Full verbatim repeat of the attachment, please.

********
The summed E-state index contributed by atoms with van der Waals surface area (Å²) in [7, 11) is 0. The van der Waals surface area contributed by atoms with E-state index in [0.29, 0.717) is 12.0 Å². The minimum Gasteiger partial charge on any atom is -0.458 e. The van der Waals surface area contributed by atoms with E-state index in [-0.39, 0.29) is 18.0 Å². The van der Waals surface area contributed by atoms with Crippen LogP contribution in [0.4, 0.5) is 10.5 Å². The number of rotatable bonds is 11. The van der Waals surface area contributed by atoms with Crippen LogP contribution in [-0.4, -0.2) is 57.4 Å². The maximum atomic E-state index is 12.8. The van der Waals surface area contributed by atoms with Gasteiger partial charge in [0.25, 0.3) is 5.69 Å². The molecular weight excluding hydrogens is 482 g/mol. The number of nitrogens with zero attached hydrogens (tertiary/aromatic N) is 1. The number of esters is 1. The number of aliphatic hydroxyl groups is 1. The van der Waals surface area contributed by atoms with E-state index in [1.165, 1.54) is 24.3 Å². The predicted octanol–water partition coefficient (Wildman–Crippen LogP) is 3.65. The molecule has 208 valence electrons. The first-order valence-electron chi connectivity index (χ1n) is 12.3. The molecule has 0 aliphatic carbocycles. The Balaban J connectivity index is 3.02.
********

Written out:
The summed E-state index contributed by atoms with van der Waals surface area (Å²) in [7, 11) is 0. The van der Waals surface area contributed by atoms with E-state index in [0.29, 0.717) is 12.0 Å². The minimum Gasteiger partial charge on any atom is -0.458 e. The van der Waals surface area contributed by atoms with E-state index in [-0.39, 0.29) is 18.0 Å². The van der Waals surface area contributed by atoms with Crippen LogP contribution in [0.4, 0.5) is 10.5 Å². The number of rotatable bonds is 11. The van der Waals surface area contributed by atoms with Crippen LogP contribution in [-0.4, -0.2) is 57.4 Å². The maximum atomic E-state index is 12.8. The van der Waals surface area contributed by atoms with Gasteiger partial charge in [0.25, 0.3) is 5.69 Å². The molecular weight excluding hydrogens is 482 g/mol. The number of nitrogens with zero attached hydrogens (tertiary/aromatic N) is 1. The number of esters is 1. The number of aliphatic hydroxyl groups is 1. The van der Waals surface area contributed by atoms with E-state index in [1.165, 1.54) is 24.3 Å². The predicted octanol–water partition coefficient (Wildman–Crippen LogP) is 3.65. The molecule has 208 valence electrons. The first-order valence-electron chi connectivity index (χ1n) is 12.3. The molecule has 0 aliphatic carbocycles. The Balaban J connectivity index is 3.02.